These provisions on bathroom accessibility features are expected to be added to new planes delivered within three years after the rule takes effect. The bathroom size expansion is expected to take effect for new planes ordered in 10 years or delivered in 12 years — a timeline still faster than the original one laid out in 2016. 

“[Transportation Secretary Pete Buttigieg] moved the ball forward on air travel accessibility by years,” Vincenzo Piscopo, president and CEO of the United Spinal Association, said in a statement. “While we still have work to do, this is amazing progress.”

Source link

Most Popular


Please enter your comment!
Please enter your name here

More from Author

Read Now

Australia making most of ‘massive opportunity’ at NHL Global Series — Melbourne | NHL.com

You could see NHL gear all over the city Saturday, from Queen Victoria Market to the Central Business District to Melbourne Park, where fans participated in activities at the NHL Global Fan Tour outside Rod Laver Arena. It was an interesting mix of expats and Aussies. Kyle Webb...

Before We All Leave WhatsApp Because of the Channels Feature

From the COLlive inbox: "Educators and parents are very concerned about the new Channels feature on WhatsApp, turning it into another social media platform. Simply getting everyone to leave WhatsApp may not be the ultimate solution to the concerns we face." Full Story By Mendel Educators...

No magic pill for living till 100, but there are nine lessons we can learn: Dan Buettner – Times of India

Dan Buettner has spent years researching Blue Zones, the five places in the world where people live the longest, healthiest lives. With his documentary on the secrets of longevity creating quite a buzz, he spoke to Sunday Times about what centenarians can teach usHave you uncovered...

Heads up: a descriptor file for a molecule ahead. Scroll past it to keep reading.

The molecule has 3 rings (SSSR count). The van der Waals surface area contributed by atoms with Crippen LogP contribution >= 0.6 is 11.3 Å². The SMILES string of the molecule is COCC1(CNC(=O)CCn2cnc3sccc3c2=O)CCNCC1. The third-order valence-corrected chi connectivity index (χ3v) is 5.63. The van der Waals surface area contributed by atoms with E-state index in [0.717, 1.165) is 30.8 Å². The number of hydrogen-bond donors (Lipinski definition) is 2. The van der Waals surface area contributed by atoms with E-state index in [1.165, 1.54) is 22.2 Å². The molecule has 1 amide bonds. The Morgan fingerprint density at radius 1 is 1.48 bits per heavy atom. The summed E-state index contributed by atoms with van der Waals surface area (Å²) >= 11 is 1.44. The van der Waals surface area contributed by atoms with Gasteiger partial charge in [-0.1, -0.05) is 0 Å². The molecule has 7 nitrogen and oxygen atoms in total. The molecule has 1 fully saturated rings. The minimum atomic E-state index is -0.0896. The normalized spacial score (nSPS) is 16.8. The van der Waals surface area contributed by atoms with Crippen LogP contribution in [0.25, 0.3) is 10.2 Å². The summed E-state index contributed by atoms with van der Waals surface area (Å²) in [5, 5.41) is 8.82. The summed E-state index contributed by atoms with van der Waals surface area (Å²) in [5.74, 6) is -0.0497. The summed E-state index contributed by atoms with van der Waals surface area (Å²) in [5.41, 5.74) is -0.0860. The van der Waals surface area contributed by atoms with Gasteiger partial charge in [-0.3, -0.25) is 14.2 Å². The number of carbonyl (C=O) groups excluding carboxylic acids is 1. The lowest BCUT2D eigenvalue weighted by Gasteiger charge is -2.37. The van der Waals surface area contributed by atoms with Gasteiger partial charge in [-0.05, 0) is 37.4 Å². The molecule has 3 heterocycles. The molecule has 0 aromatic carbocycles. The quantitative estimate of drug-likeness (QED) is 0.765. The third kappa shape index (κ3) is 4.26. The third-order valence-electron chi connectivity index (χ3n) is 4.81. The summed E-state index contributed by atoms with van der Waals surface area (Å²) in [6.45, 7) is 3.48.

Stunning $6.75m mansion has BELL BOARD inspired by Downton Abbey

A Texan mansion on the outskirts of Dallas features unique touches such as a servant bell board reminiscent of the one seen in Downton AbbeyThe five bedroom home, which sits on six-acres of land was built in 2017, and is set to enter to market for...

Suella Braverman, UK interior minister, to raise ‘unsustainable’ migration pressures during U.S. visit

Home Secretary Suella Braverman walks on Downing Street on the day of a cabinet meeting, in London, Britain September 5, 2023 REUTERS/Peter Nicholls/File Photo Acquire Licensing RightsLONDON, Sept 24 (Reuters) - British interior minister Suella Braverman will raise the "the unsustainable pressures" created by illegal...

UK’s Braverman Seeks US Support for ‘Blueprint’ on Migration

UK Home Secretary Suella Braverman will travel to Washington on Monday to meet with the heads of the Department of Justice and Homeland Security as she seeks support for the British government’s hardline anti-migration push.Braverman will meet Secretary of Homeland Security Alejandro Mayorkas and Attorney General...

College football scores, updates: Deion Sanders, Colorado blown out by Oregon

Week 4 brings the most loaded college football slate in recent memory with six ranked-on-ranked matchups and that doesn't even include a Florida State-Clemson game that had everyone on the edge of their seats.In one of the marquee games of the day, No. 10 Oregon absolutely...

College football scores, games, updates: Deion Sanders, Colorado trailing early at Oregon

By now, you already know what's in store today. Week 4 brings the most loaded college football slate in recent memory with six ranked-on-ranked matchups and that doesn't even include a Florida State-Clemson game that had everyone on the edge of their seats early in the...

2023 GABF Results | Which Breweries Won Big At This Year’s Competition?

In its second year back after COVID, the Great American Beer Festival certainly felt a bit different on all fronts. As we noted from our day one recap, attendance to the fest felt significantly down compared to previous years and the competition portion saw a...

Union Deal With Ford Could Put Pressure on Other 2 Detroit Automakers

The Detroit automakers and the United Automobile Workers continued to negotiate on Saturday, company representatives said, a day after the union expanded strikes in a way that could curtail the supply of spare parts for vehicles made by General Motors and Stellantis, which owns Jeep and...